Since we are drawing faces, we both draw in portrait mode and have the external monitor mirroring what we draw also setup in portrait mode. With the Cintiq Companion (the original model), this worked fine.
With the introduction of the MobileStudio Pro, something happened. It’s a rare glitch, but one that under our very specific setup, was pretty significant that we have experienced since it first was released:
When drawing in portrait mode with the MobileStudio Pro with an external display connected, when firing up Painter, the curser calibration gets “rotated” by 90 degrees as soon as Painter’s splash screen clicks off, like it thinks it is in landscape mode. Even forcing the rotation setting in the Windows display doesn’t help.
Deep in the bowels of all that code that is written there’s a conflict. What is amazing is the amount of dedication both Wacom and Corel have been taking in trying to track down the source of this bug.
With so many variables and so many lines of code, it would be easy for one to say it’s the other’s fault.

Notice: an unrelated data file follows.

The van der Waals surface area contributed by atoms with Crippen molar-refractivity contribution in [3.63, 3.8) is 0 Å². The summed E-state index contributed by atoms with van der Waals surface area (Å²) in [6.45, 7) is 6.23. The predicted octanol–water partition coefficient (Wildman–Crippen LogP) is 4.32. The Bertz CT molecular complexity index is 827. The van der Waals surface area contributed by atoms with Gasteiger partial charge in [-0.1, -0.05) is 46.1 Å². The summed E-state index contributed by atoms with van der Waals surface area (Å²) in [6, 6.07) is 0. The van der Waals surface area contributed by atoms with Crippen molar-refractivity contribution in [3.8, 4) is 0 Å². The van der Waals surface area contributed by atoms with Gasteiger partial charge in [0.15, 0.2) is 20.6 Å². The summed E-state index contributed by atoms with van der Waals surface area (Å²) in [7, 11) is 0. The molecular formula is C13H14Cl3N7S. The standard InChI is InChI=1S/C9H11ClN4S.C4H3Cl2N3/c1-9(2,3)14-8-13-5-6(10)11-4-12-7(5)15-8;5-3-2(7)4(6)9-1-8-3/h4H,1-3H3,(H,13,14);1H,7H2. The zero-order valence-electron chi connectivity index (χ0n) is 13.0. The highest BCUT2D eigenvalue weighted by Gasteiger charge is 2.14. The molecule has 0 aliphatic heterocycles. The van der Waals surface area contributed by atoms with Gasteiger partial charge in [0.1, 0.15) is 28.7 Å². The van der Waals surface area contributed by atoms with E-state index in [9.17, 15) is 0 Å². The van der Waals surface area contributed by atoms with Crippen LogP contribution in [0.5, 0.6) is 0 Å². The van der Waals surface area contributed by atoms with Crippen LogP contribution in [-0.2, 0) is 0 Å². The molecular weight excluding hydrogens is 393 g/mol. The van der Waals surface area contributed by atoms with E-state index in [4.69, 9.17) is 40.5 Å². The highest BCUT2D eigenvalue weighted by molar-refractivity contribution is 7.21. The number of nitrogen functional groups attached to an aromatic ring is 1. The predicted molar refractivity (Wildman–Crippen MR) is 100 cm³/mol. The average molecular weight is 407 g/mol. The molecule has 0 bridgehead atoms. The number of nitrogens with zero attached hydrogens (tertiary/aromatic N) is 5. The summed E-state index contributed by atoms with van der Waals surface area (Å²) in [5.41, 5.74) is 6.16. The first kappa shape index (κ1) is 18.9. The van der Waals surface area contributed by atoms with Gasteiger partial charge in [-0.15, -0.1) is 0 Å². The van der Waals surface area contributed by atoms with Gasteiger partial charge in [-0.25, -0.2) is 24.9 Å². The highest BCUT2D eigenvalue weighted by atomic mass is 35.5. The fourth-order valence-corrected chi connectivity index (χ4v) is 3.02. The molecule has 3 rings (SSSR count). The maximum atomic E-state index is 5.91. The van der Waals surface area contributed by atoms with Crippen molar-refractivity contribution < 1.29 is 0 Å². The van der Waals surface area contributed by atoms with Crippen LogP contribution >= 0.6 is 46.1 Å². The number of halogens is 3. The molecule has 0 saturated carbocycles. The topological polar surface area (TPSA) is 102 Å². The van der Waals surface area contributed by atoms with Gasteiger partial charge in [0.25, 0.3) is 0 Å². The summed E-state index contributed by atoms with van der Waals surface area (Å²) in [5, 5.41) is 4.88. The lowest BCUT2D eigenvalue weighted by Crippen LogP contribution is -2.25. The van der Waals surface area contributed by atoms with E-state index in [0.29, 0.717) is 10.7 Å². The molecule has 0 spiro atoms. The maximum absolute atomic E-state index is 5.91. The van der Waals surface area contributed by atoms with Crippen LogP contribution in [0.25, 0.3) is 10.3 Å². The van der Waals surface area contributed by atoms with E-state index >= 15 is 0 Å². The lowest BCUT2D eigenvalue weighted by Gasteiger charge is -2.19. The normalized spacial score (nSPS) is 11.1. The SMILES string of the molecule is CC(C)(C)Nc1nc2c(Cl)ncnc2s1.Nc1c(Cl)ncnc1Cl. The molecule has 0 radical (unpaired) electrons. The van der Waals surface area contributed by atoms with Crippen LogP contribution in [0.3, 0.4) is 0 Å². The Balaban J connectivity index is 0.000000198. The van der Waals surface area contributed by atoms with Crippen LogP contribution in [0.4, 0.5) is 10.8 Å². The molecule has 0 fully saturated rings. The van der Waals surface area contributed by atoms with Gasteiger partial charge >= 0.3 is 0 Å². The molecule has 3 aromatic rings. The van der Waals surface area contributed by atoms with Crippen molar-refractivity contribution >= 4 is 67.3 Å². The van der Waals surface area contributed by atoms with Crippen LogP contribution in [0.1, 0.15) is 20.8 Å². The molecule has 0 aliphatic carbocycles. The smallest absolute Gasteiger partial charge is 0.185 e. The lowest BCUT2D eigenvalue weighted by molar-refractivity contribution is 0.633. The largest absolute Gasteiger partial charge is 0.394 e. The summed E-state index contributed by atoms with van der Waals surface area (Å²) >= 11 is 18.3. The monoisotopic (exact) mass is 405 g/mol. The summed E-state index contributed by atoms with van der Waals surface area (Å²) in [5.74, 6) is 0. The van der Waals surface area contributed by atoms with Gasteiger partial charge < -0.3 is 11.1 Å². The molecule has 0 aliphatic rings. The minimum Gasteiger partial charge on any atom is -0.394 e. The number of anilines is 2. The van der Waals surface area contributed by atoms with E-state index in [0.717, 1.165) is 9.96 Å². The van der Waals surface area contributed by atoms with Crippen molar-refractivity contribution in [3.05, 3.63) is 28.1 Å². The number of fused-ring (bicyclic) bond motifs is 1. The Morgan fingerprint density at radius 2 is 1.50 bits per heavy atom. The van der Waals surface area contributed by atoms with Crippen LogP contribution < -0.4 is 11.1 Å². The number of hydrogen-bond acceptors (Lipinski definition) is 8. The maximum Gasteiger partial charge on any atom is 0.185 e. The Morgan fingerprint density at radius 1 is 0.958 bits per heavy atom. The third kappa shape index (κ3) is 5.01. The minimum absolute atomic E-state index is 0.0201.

But both companies have been awesome about trying to fix this, with both having tickets open about the glitch and both have escalated this as to squash this bug.
I also had a wonderful time in Portland a few weeks ago talking with the Wacom team one on one for several days. They are fabulous guys and their commitment to us artists definitely shows.
To begin, one thing to note is that keeping drivers up to date is pretty important. For this issue, drivers should to be updated on both Wacom’s end and Painter’s end. A simple “check for updates” in both Painter and in Wacom’s control panel will do this very easily.
But the problem still persisted after these driver issues.
A huge hat tip to Angel Contreras, who went way outside the box and discovered the key element to resolving this issue. It took Angel to stop looking in the obvious places and, instead, start looking at the beginning of the pipeline. In this case, the graphics card itself.
Wacom’s MobileStudio Pro (at least the 16 inch model) uses an Intel chip. Angel’s clever idea? Update the Intel driver. Under the Windows Display settings is an “Advanced display settings” button. Go there and then select, “Display adapter settings” to access the Intel chip properties.